Jodi Sta. Maria recalls difficulties while shooting Migrante in Israel

Jodi Sta. Maria plays an OFW who is sexually abused in the indie film Migrante. She endured shooting in below-freezing temperatures for some of the scenes of this Joel Lamangan film.

"It was a very humbling and life changing experience to be able to step on the Holy Land. Iba talaga. For us Catholics it’s really important because part ’yan ng religion natin and our faith. We know that’s where it all started," said Jodi Sta. Maria about her recent trip to Israel for her upcoming indie film, Migrante.

Directed by Joel Lamangan, Migrante is about a domestic helper who overcomes abuse through friends and an NGO in the Middle East. The film’s various locations range from the Holy Land, Manila and even to the marshes of Candaba in Pampanga.

Acting opposite Jodi is Allen Dizon who is cast as her husband. Other cast members include Ryza Cenon, Luis Alandy, Bangs Garcia, Barbara Miguel, Tony Mabesa, Raquel Villavicencio, Jaime Pebanco, Chynna Ortaleza, Rich Asuncion, Alex Castro, May-I Fabros, Krisanto Ilagan, Joshua Bramaje and Denzel Guiao.

Migrante is also the name of an actual NGO, Migrante International, whose goal is to aid OFWs in need. They are based in different parts of the world. Their international network also provides a great way for our kababayans abroad to view the film.

The schedule of shooting was very tight according to Jodi. "We went from Manila to Hong Kong and Hong Kong to Israel. We shot some scenes in the airplane. And when we landed we shot some scenes right away in the airport. The following day we started grinding na talaga. Tuloy tuloy na shoot."

Although fast paced, the cast and crew were also able to appreciate the religious significance of their location. "It was fun because we were filming at the same time we were touring na rin. We were able to go to Mount of Olives, Garden of Gethsemane, Jerusalem, Damascus. We even went to Galilee and yung Via Dolorosa. Basically halos lahat nung area. Israel is a small country kaya di malabo na ma ikot mo siya in a short period of time."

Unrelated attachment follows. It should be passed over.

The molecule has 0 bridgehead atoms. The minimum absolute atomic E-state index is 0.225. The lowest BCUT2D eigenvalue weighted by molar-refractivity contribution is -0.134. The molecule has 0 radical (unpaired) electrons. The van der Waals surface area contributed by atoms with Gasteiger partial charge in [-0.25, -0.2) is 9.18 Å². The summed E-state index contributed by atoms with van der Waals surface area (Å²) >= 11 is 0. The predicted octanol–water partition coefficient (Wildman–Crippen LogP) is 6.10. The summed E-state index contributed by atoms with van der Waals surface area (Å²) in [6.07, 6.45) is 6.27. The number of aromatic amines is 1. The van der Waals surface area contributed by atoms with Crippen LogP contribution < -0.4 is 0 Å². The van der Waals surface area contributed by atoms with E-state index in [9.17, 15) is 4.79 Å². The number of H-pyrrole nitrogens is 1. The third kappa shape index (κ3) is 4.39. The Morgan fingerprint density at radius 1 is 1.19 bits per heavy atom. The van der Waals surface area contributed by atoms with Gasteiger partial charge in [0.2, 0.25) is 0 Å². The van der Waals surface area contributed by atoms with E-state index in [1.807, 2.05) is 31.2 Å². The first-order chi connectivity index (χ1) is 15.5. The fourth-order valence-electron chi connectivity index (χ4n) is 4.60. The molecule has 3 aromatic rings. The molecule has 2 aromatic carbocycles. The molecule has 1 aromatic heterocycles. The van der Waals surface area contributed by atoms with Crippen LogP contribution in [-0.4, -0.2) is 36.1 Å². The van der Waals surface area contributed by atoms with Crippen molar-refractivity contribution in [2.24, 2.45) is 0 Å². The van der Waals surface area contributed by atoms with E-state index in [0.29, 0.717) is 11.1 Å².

Via Dolorosa (according to Wikipedia) is translated from Latin as "Way of Grief" or "Way of Suffering." It is the actual street within the Old city of Jerusalem where Jesus walked carrying his cross on the way to crucifixion.

Jodi had her own ’cross’ when they shot a very cold exterior scene. Her character was supposed to have escaped from her employer in the middle of winter without the proper clothes or a roof over her head, "It was really cold and me pa naman medyo mahina pagdating sa lamig. Lamigin ako, when we got there I think the temperature was almost freezing. There are nights when our breaths have frost. It was hard for me because meron akong scenes na tumakas ako sa employer ko. Ang suot ko lang yung simpleng cardigan na dapat naka blouse ka and ear muffs na pang winter. And I had to sleep pa sa bangko na gawa sa metal."

The difficulties according to her helped the performance. "It was really really cold. But then iniisip ko na rin na maganda na rin dahil makikita mo yung hirap na talaga pinagdaanan nung character na si Frida. So naka tulong yung environmental factors na malamig so I can get into character, sa hirap ng pinagdaanan niya."

Co-star and theater icon Tony Mabesa praised Jodi for her professionalism. "This is only the second time I’ve worked with her. We did that movie Birhen ng Manaoag. She’s very easy to work with and very sensitive and a very intelligent actor."

Tony Mabesa will also be directing Migrante director Joel Lamangan as an actor in a play called Forsaken House, running from Feb. 15-March 4, 2012. The play was written by National Artist for theater Wilfrido Maria Guerrero and was Mabesa’s mentor and friend. The venue will be in the theater named after the National artist at the UP Palma Hall in Diliman. Other cast members include: Irma Adlawan, Tess Dumpit, Leo Rialp, Ces Quesada, Espie Tinio-Garcellano and Menggie Cobarrubias. Lamangan earned a Best Actor at the Aliw Awards last year in the Floy Quintos play Fake.






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